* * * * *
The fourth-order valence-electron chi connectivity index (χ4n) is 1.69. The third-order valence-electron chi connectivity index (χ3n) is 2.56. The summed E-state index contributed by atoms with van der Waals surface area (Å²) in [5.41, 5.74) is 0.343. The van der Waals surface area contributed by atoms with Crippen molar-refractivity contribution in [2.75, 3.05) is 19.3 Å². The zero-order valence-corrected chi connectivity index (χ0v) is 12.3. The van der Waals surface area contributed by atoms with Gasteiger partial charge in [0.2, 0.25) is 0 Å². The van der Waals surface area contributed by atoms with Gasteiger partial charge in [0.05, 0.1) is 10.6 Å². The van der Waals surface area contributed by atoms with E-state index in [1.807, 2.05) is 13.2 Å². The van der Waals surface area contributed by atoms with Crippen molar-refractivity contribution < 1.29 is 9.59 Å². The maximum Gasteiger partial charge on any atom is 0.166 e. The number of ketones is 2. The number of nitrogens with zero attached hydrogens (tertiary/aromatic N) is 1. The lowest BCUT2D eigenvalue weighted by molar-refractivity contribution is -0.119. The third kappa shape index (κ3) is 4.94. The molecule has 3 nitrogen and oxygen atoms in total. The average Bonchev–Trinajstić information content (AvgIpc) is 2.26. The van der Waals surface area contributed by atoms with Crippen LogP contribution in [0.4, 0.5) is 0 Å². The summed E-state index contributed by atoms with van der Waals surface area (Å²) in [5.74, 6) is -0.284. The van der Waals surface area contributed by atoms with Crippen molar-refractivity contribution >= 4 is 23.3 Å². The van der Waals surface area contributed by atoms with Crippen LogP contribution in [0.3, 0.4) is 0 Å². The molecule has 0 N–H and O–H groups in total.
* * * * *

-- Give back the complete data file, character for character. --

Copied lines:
The fourth-order valence-electron chi connectivity index (χ4n) is 1.69. The third-order valence-electron chi connectivity index (χ3n) is 2.56. The summed E-state index contributed by atoms with van der Waals surface area (Å²) in [5.41, 5.74) is 0.343. The van der Waals surface area contributed by atoms with Crippen molar-refractivity contribution in [2.75, 3.05) is 19.3 Å². The zero-order valence-corrected chi connectivity index (χ0v) is 12.3. The van der Waals surface area contributed by atoms with Gasteiger partial charge in [0.2, 0.25) is 0 Å². The van der Waals surface area contributed by atoms with Gasteiger partial charge in [0.05, 0.1) is 10.6 Å². The van der Waals surface area contributed by atoms with E-state index in [1.807, 2.05) is 13.2 Å². The van der Waals surface area contributed by atoms with Crippen molar-refractivity contribution < 1.29 is 9.59 Å². The maximum Gasteiger partial charge on any atom is 0.166 e. The number of ketones is 2. The number of nitrogens with zero attached hydrogens (tertiary/aromatic N) is 1. The lowest BCUT2D eigenvalue weighted by molar-refractivity contribution is -0.119. The third kappa shape index (κ3) is 4.94. The molecule has 3 nitrogen and oxygen atoms in total. The average Bonchev–Trinajstić information content (AvgIpc) is 2.26. The van der Waals surface area contributed by atoms with Crippen LogP contribution in [0.4, 0.5) is 0 Å². The summed E-state index contributed by atoms with van der Waals surface area (Å²) in [5.74, 6) is -0.284. The van der Waals surface area contributed by atoms with Crippen molar-refractivity contribution >= 4 is 23.3 Å². The van der Waals surface area contributed by atoms with Crippen LogP contribution in [0.3, 0.4) is 0 Å². The molecule has 0 N–H and O–H groups in total.